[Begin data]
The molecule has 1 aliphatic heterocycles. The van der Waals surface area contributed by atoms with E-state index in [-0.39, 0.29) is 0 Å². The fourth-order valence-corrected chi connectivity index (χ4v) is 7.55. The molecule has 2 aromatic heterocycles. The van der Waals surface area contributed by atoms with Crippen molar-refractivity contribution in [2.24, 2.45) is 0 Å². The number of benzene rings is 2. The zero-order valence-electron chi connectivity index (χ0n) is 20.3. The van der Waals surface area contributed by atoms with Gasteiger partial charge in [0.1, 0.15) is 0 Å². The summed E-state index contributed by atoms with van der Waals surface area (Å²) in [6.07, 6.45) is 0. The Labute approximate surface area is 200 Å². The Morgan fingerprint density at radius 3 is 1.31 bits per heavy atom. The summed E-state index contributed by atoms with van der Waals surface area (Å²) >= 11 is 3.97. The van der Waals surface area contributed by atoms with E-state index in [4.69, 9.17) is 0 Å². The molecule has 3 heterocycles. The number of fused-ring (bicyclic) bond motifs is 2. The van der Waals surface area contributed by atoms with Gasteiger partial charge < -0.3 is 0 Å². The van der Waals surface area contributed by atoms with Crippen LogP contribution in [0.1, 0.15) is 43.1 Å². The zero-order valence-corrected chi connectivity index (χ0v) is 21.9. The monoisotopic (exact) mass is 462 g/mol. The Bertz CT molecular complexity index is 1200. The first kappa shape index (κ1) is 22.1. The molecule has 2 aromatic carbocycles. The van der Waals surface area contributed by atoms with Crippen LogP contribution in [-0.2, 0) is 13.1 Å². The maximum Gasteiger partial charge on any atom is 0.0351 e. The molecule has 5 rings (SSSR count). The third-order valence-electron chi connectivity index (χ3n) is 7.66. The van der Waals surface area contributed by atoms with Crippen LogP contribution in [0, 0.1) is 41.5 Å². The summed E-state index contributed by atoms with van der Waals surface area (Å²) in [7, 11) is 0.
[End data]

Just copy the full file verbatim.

The molecule has 1 aliphatic heterocycles. The van der Waals surface area contributed by atoms with E-state index in [-0.39, 0.29) is 0 Å². The fourth-order valence-corrected chi connectivity index (χ4v) is 7.55. The molecule has 2 aromatic heterocycles. The van der Waals surface area contributed by atoms with Crippen molar-refractivity contribution in [2.24, 2.45) is 0 Å². The number of benzene rings is 2. The zero-order valence-electron chi connectivity index (χ0n) is 20.3. The van der Waals surface area contributed by atoms with Gasteiger partial charge in [0.1, 0.15) is 0 Å². The summed E-state index contributed by atoms with van der Waals surface area (Å²) in [6.07, 6.45) is 0. The Labute approximate surface area is 200 Å². The Morgan fingerprint density at radius 3 is 1.31 bits per heavy atom. The summed E-state index contributed by atoms with van der Waals surface area (Å²) >= 11 is 3.97. The van der Waals surface area contributed by atoms with E-state index in [4.69, 9.17) is 0 Å². The molecule has 3 heterocycles. The number of fused-ring (bicyclic) bond motifs is 2. The van der Waals surface area contributed by atoms with Gasteiger partial charge < -0.3 is 0 Å². The van der Waals surface area contributed by atoms with Crippen LogP contribution in [0.1, 0.15) is 43.1 Å². The zero-order valence-corrected chi connectivity index (χ0v) is 21.9. The monoisotopic (exact) mass is 462 g/mol. The Bertz CT molecular complexity index is 1200. The first kappa shape index (κ1) is 22.1. The molecule has 2 aromatic carbocycles. The van der Waals surface area contributed by atoms with Crippen LogP contribution in [-0.2, 0) is 13.1 Å². The maximum Gasteiger partial charge on any atom is 0.0351 e. The molecule has 5 rings (SSSR count). The third-order valence-electron chi connectivity index (χ3n) is 7.66. The van der Waals surface area contributed by atoms with Crippen LogP contribution in [0, 0.1) is 41.5 Å². The summed E-state index contributed by atoms with van der Waals surface area (Å²) in [7, 11) is 0.